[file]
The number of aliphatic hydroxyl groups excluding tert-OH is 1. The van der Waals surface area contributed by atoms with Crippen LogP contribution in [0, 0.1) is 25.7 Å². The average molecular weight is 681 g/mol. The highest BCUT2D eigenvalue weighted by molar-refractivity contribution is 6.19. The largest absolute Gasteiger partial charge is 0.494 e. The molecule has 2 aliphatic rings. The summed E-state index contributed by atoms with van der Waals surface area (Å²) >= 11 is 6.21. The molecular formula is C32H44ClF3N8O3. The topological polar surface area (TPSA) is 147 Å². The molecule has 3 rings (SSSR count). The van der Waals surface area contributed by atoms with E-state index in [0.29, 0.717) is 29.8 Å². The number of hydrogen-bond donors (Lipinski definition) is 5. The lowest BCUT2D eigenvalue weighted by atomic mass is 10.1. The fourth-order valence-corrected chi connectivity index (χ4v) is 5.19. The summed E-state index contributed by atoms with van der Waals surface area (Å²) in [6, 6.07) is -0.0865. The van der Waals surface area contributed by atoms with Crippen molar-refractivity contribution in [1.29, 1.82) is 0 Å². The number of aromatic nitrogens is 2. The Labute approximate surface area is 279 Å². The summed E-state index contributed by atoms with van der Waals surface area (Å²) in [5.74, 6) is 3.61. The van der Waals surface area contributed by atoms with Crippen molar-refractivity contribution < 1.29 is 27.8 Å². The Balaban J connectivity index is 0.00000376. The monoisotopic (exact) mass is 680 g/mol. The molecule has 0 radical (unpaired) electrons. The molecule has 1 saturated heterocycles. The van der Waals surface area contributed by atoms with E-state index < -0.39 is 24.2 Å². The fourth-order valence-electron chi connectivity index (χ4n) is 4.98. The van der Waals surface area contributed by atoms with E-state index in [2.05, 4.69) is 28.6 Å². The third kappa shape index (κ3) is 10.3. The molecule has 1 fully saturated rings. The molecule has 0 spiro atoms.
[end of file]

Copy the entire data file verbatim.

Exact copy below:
The number of aliphatic hydroxyl groups excluding tert-OH is 1. The van der Waals surface area contributed by atoms with Crippen LogP contribution in [0, 0.1) is 25.7 Å². The average molecular weight is 681 g/mol. The highest BCUT2D eigenvalue weighted by molar-refractivity contribution is 6.19. The largest absolute Gasteiger partial charge is 0.494 e. The molecule has 2 aliphatic rings. The summed E-state index contributed by atoms with van der Waals surface area (Å²) >= 11 is 6.21. The molecular formula is C32H44ClF3N8O3. The topological polar surface area (TPSA) is 147 Å². The molecule has 3 rings (SSSR count). The van der Waals surface area contributed by atoms with E-state index in [0.29, 0.717) is 29.8 Å². The number of hydrogen-bond donors (Lipinski definition) is 5. The lowest BCUT2D eigenvalue weighted by atomic mass is 10.1. The fourth-order valence-corrected chi connectivity index (χ4v) is 5.19. The summed E-state index contributed by atoms with van der Waals surface area (Å²) in [6, 6.07) is -0.0865. The van der Waals surface area contributed by atoms with Crippen molar-refractivity contribution in [1.29, 1.82) is 0 Å². The number of aromatic nitrogens is 2. The Labute approximate surface area is 279 Å². The summed E-state index contributed by atoms with van der Waals surface area (Å²) in [5.74, 6) is 3.61. The van der Waals surface area contributed by atoms with Crippen molar-refractivity contribution < 1.29 is 27.8 Å². The Balaban J connectivity index is 0.00000376. The monoisotopic (exact) mass is 680 g/mol. The molecule has 0 radical (unpaired) electrons. The molecule has 1 saturated heterocycles. The van der Waals surface area contributed by atoms with E-state index < -0.39 is 24.2 Å². The fourth-order valence-electron chi connectivity index (χ4n) is 4.98. The van der Waals surface area contributed by atoms with E-state index in [2.05, 4.69) is 28.6 Å². The third kappa shape index (κ3) is 10.3. The molecule has 1 fully saturated rings. The molecule has 0 spiro atoms.